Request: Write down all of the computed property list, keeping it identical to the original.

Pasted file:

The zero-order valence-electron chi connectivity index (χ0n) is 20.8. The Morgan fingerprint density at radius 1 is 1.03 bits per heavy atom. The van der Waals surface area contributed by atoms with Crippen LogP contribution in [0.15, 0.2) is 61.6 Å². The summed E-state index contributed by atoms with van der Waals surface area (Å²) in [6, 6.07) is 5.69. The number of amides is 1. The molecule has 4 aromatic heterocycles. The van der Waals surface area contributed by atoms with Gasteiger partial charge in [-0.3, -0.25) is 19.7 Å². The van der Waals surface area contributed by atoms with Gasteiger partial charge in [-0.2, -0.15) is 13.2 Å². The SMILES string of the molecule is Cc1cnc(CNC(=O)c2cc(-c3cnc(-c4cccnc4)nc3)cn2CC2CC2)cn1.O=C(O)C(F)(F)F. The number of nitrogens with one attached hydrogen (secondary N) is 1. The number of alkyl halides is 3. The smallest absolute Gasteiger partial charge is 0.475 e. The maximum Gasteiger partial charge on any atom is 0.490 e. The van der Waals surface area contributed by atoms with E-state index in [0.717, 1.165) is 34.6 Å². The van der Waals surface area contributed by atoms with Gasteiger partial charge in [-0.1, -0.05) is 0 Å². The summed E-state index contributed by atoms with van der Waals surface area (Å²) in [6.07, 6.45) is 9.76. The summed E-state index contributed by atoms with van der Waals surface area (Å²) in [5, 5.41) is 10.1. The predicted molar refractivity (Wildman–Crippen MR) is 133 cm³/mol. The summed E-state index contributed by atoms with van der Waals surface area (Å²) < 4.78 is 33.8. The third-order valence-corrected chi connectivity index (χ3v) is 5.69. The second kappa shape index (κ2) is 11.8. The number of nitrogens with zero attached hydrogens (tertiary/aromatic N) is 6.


The zero-order valence-electron chi connectivity index (χ0n) is 20.8. The Morgan fingerprint density at radius 1 is 1.03 bits per heavy atom. The van der Waals surface area contributed by atoms with Crippen LogP contribution in [0.15, 0.2) is 61.6 Å². The summed E-state index contributed by atoms with van der Waals surface area (Å²) in [6, 6.07) is 5.69. The number of amides is 1. The molecule has 4 aromatic heterocycles. The van der Waals surface area contributed by atoms with Gasteiger partial charge in [-0.3, -0.25) is 19.7 Å². The van der Waals surface area contributed by atoms with Gasteiger partial charge in [-0.2, -0.15) is 13.2 Å². The SMILES string of the molecule is Cc1cnc(CNC(=O)c2cc(-c3cnc(-c4cccnc4)nc3)cn2CC2CC2)cn1.O=C(O)C(F)(F)F. The number of nitrogens with one attached hydrogen (secondary N) is 1. The number of alkyl halides is 3. The smallest absolute Gasteiger partial charge is 0.475 e. The maximum Gasteiger partial charge on any atom is 0.490 e. The van der Waals surface area contributed by atoms with E-state index in [0.717, 1.165) is 34.6 Å². The van der Waals surface area contributed by atoms with Gasteiger partial charge in [-0.1, -0.05) is 0 Å². The summed E-state index contributed by atoms with van der Waals surface area (Å²) in [6.07, 6.45) is 9.76. The summed E-state index contributed by atoms with van der Waals surface area (Å²) in [5, 5.41) is 10.1. The predicted molar refractivity (Wildman–Crippen MR) is 133 cm³/mol. The summed E-state index contributed by atoms with van der Waals surface area (Å²) < 4.78 is 33.8. The third-order valence-corrected chi connectivity index (χ3v) is 5.69. The second kappa shape index (κ2) is 11.8. The number of nitrogens with zero attached hydrogens (tertiary/aromatic N) is 6.